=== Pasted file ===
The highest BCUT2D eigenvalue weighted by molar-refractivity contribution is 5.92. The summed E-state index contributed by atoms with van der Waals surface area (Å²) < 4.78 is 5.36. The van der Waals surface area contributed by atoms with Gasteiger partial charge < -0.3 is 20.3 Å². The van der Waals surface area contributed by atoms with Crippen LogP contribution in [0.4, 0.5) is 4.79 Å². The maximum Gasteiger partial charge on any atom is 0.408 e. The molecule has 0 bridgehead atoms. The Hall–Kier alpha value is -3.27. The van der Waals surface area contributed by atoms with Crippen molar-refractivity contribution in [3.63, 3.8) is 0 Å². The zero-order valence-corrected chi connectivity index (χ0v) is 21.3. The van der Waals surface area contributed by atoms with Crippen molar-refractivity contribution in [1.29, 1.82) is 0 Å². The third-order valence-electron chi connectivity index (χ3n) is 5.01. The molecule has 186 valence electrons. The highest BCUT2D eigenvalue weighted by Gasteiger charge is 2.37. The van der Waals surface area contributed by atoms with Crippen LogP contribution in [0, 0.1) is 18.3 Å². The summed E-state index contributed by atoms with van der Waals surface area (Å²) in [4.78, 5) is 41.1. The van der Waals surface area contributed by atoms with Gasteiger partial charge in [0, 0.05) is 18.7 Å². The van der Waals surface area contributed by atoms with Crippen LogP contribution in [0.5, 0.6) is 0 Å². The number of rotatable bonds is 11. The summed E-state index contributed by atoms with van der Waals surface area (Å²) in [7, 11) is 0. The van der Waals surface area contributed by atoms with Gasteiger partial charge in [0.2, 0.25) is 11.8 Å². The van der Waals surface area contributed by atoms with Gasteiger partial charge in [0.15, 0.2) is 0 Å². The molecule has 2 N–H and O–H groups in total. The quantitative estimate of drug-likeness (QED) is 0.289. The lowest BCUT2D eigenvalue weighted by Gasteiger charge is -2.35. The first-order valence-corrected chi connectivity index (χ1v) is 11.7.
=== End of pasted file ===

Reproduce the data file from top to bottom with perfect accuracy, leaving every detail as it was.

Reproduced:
The highest BCUT2D eigenvalue weighted by molar-refractivity contribution is 5.92. The summed E-state index contributed by atoms with van der Waals surface area (Å²) < 4.78 is 5.36. The van der Waals surface area contributed by atoms with Gasteiger partial charge < -0.3 is 20.3 Å². The van der Waals surface area contributed by atoms with Crippen LogP contribution in [0.4, 0.5) is 4.79 Å². The maximum Gasteiger partial charge on any atom is 0.408 e. The molecule has 0 bridgehead atoms. The Hall–Kier alpha value is -3.27. The van der Waals surface area contributed by atoms with Crippen molar-refractivity contribution in [3.63, 3.8) is 0 Å². The zero-order valence-corrected chi connectivity index (χ0v) is 21.3. The van der Waals surface area contributed by atoms with Crippen molar-refractivity contribution in [1.29, 1.82) is 0 Å². The third-order valence-electron chi connectivity index (χ3n) is 5.01. The molecule has 186 valence electrons. The highest BCUT2D eigenvalue weighted by Gasteiger charge is 2.37. The van der Waals surface area contributed by atoms with Crippen LogP contribution in [0, 0.1) is 18.3 Å². The summed E-state index contributed by atoms with van der Waals surface area (Å²) in [4.78, 5) is 41.1. The van der Waals surface area contributed by atoms with Gasteiger partial charge in [0, 0.05) is 18.7 Å². The van der Waals surface area contributed by atoms with Crippen LogP contribution in [0.5, 0.6) is 0 Å². The number of rotatable bonds is 11. The summed E-state index contributed by atoms with van der Waals surface area (Å²) in [7, 11) is 0. The van der Waals surface area contributed by atoms with Gasteiger partial charge in [0.2, 0.25) is 11.8 Å². The van der Waals surface area contributed by atoms with Gasteiger partial charge in [0.15, 0.2) is 0 Å². The molecule has 2 N–H and O–H groups in total. The quantitative estimate of drug-likeness (QED) is 0.289. The lowest BCUT2D eigenvalue weighted by Gasteiger charge is -2.35. The first-order valence-corrected chi connectivity index (χ1v) is 11.7.